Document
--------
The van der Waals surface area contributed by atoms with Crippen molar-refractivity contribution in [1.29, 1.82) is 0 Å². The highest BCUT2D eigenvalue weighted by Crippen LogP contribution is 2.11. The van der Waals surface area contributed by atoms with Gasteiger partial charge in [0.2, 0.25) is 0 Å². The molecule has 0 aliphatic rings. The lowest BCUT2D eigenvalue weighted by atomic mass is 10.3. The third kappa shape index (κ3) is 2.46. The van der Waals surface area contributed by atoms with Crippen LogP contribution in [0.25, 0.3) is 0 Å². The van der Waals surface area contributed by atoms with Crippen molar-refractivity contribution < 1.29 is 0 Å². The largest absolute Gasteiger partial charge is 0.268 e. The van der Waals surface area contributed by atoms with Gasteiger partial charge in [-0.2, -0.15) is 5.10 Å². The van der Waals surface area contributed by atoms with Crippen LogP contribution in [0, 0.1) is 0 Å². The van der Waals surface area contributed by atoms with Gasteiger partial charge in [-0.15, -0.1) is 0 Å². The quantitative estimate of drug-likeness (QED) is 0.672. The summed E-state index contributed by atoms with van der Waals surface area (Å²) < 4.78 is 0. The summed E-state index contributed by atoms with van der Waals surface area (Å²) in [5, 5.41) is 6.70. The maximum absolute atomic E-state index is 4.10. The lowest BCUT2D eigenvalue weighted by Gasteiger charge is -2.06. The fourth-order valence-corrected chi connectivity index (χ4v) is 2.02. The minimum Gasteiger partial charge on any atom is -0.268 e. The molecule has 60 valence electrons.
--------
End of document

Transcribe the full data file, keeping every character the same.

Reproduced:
The van der Waals surface area contributed by atoms with Crippen molar-refractivity contribution in [1.29, 1.82) is 0 Å². The highest BCUT2D eigenvalue weighted by Crippen LogP contribution is 2.11. The van der Waals surface area contributed by atoms with Gasteiger partial charge in [0.2, 0.25) is 0 Å². The molecule has 0 aliphatic rings. The lowest BCUT2D eigenvalue weighted by atomic mass is 10.3. The third kappa shape index (κ3) is 2.46. The van der Waals surface area contributed by atoms with Crippen LogP contribution in [0.25, 0.3) is 0 Å². The van der Waals surface area contributed by atoms with Crippen molar-refractivity contribution < 1.29 is 0 Å². The largest absolute Gasteiger partial charge is 0.268 e. The van der Waals surface area contributed by atoms with Gasteiger partial charge in [-0.2, -0.15) is 5.10 Å². The van der Waals surface area contributed by atoms with Crippen LogP contribution in [0, 0.1) is 0 Å². The van der Waals surface area contributed by atoms with Gasteiger partial charge in [-0.15, -0.1) is 0 Å². The quantitative estimate of drug-likeness (QED) is 0.672. The summed E-state index contributed by atoms with van der Waals surface area (Å²) < 4.78 is 0. The summed E-state index contributed by atoms with van der Waals surface area (Å²) in [5, 5.41) is 6.70. The maximum absolute atomic E-state index is 4.10. The lowest BCUT2D eigenvalue weighted by Gasteiger charge is -2.06. The fourth-order valence-corrected chi connectivity index (χ4v) is 2.02. The minimum Gasteiger partial charge on any atom is -0.268 e. The molecule has 60 valence electrons.